I would recommend thinking about how you’re most likely to learn and starting from there. For example, if you often listen to podcasts or music on your way to work, why not download some podcasts in your target language to listen to?
This alone will not be enough to take you to fluency in a language, but it is very easy to buy tonnes of textbooks, flashcards, language courses, etc, then get bogged down in too many resources.
There are also lots of great resources available on the internet, many of them free, but it can be easy to spend so much time researching various resources that you leave yourself very little time to actually study the language.
Choose one resource and stick to it – then you’re ready for Step 3!
3. Increase your study gradually
It is easy to go in with all the guns blazing and tire yourself out. ‘New Year You’ is still the same you as ‘Last Year You’, with all your pressures from work, chores, etc. You do need to set aside time if you want to see an improvement in your language level or to learn a new skill, but it’s unrealistic to go from doing nothing one day to studying for three hours the next. Instead, you’re more likely to create a sustainable language learning routine if you start small and achievable:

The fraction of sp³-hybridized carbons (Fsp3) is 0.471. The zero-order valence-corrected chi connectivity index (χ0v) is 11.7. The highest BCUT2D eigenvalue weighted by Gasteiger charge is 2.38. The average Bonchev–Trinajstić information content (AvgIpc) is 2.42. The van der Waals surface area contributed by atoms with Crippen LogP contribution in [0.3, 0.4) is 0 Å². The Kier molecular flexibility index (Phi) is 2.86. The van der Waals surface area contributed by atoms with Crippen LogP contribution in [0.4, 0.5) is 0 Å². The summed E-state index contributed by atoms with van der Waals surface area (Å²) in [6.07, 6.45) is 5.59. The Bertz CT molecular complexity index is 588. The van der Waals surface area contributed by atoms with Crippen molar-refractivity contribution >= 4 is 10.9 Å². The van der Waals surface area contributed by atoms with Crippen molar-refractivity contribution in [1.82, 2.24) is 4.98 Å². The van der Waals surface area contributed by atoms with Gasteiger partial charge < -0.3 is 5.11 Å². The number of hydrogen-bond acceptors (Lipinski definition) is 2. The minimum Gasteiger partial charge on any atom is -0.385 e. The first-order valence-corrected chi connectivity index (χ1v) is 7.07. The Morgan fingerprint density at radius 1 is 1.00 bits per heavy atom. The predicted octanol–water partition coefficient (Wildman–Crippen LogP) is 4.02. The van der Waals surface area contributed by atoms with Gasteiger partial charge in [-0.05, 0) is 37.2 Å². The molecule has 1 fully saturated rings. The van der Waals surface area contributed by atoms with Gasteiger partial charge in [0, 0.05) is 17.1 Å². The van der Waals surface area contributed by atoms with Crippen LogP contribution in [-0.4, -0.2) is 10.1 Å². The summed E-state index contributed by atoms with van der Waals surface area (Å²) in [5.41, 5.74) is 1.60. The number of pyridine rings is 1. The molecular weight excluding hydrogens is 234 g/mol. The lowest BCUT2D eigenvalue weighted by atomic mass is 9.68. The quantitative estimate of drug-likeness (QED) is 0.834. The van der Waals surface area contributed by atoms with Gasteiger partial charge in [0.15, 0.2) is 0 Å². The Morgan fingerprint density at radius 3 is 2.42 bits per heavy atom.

For example, you could start off with your podcast, three times a day. Then, when that’s become a habit, add in 5 flashcards every morning, lunch and evening. Then add a chapter from a language textbook, a game on a language-learning app, a song in your target language etc.
This way learning a new language becomes an ingrained habit and it stays (mostly!) enjoyable, rather than becoming a stick for you to beat yourself up with when your language-learning resources start to gather dust in March.
4. Study what interests you
It’s great to start off with language you can use straight away (like these Top 25 phrases in Korean or German), but there is equally no point in spending a long time learning about topics that do not interest you and that you’re unlikely to use in your target language.
After learning the most common 200 words in a language (enough for some basic conversations), then the first 1000 (enough to give you a fair understanding of a wide range of media), study words about topics that interest you. If you want to visit Italy to visit art galleries, learn about Renaissance Art in Italian, if you endeavour to try everything on the menu in Sichuan, learn about foods in Chinese (and be prepared for some very poetic names which bear no resemblance to the ingredients!)